Women’s history is learned by sharing stories of women.

The American story contains infinite stories, some widely known, and many waiting to be uncovered and shared. Women’s experiences and contributions are as vast as the multitudes they contain. When the facts of the past combine with lived experience, history is transformed.
 
The Smithsonian American Women’s History Museum expands the story of America through the often-untold accounts and accomplishments of women—individually and collectively—to better understand our past and inspire our future. Through new stories, we all benefit from a deeper historical understanding of our nation.

#WomensHistoryIs a movement that claims the value and importance of every woman’s story. What does women’s history mean to you? Share a story of a woman from your family, your community, or from the past who inspired you to think differently.

A story of a woman is a story of America. Women’s history is American history.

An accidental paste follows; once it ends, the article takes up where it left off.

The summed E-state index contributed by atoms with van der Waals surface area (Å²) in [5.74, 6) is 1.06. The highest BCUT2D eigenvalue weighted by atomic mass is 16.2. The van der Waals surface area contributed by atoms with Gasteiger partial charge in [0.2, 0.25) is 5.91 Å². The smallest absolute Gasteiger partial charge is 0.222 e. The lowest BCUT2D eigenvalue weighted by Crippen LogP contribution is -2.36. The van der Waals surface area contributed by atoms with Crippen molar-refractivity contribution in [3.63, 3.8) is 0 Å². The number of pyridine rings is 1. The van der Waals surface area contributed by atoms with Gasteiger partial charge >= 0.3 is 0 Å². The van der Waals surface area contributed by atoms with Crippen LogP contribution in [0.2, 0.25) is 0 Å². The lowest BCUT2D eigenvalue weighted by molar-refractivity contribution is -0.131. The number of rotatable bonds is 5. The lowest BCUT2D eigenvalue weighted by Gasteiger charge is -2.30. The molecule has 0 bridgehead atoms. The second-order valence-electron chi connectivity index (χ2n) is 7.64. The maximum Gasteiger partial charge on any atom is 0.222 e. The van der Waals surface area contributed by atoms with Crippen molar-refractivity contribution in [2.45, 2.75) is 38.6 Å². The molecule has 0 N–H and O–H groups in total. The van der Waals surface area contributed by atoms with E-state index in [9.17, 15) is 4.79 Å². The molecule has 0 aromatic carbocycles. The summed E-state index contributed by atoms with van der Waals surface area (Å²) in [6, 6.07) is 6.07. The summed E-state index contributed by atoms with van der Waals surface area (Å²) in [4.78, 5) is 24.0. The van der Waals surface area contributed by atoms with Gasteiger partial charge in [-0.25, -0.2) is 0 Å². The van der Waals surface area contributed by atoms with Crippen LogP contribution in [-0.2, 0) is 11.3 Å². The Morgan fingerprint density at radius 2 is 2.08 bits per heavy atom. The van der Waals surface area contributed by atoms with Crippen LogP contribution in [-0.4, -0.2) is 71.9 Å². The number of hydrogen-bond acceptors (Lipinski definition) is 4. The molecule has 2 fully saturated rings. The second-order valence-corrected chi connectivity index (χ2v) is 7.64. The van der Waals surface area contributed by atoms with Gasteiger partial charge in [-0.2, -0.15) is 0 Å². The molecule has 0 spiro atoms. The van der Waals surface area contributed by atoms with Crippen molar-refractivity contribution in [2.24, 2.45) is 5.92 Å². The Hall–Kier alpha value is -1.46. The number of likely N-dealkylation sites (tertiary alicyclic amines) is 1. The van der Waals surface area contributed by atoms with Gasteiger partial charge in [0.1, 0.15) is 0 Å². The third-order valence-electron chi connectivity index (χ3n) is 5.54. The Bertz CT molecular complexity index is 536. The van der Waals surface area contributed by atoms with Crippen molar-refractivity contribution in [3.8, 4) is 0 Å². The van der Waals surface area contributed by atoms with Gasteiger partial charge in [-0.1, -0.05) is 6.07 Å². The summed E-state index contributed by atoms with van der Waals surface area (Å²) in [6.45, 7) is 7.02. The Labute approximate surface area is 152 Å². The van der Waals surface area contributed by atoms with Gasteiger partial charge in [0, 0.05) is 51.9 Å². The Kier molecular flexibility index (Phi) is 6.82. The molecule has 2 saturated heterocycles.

Share Your Story

A Woman Who Inspires Me: My Grandmother Peaches Arlene Morris

Monique M. Chism, Smithsonian’s Undersecretary for Education, discusses how she is inspired by her grandmother, Peaches Arlene Morris.

Congresswoman Patsy Mink

Representative Doris Matsui, California congresswoman and Smithsonian Regent, discusses how she is inspired by former congresswoman Patsy Mink, the first woman of color elected to the US House of Representatives and the first Asian American woman to serve in Congress.

Former First Lady Eleanor Roosevelt

Anthea M. Hartig, the Elizabeth MacMillan Director of the Smithsonian National American History Museum, discusses how she is inspired by former First Lady Eleanor Roosevelt.

NASA Scientist Katherine Johnson

Ellen Stofan, Smithsonian’s Undersecretary for Science and Research, discusses how she is inspired by Katherine Johnson, one of the first African American women to work as a NASA scientist. She is best known for calculating the flight path for America's first astronaut launched into space.

Supreme Court Justice Sonia Sotomayor

Julissa Marenco, Smithonian’s Assistant Secretary for Communications and External Affairs, discusses how she is inspired by Supreme Court Justice Sonia Sotomayor.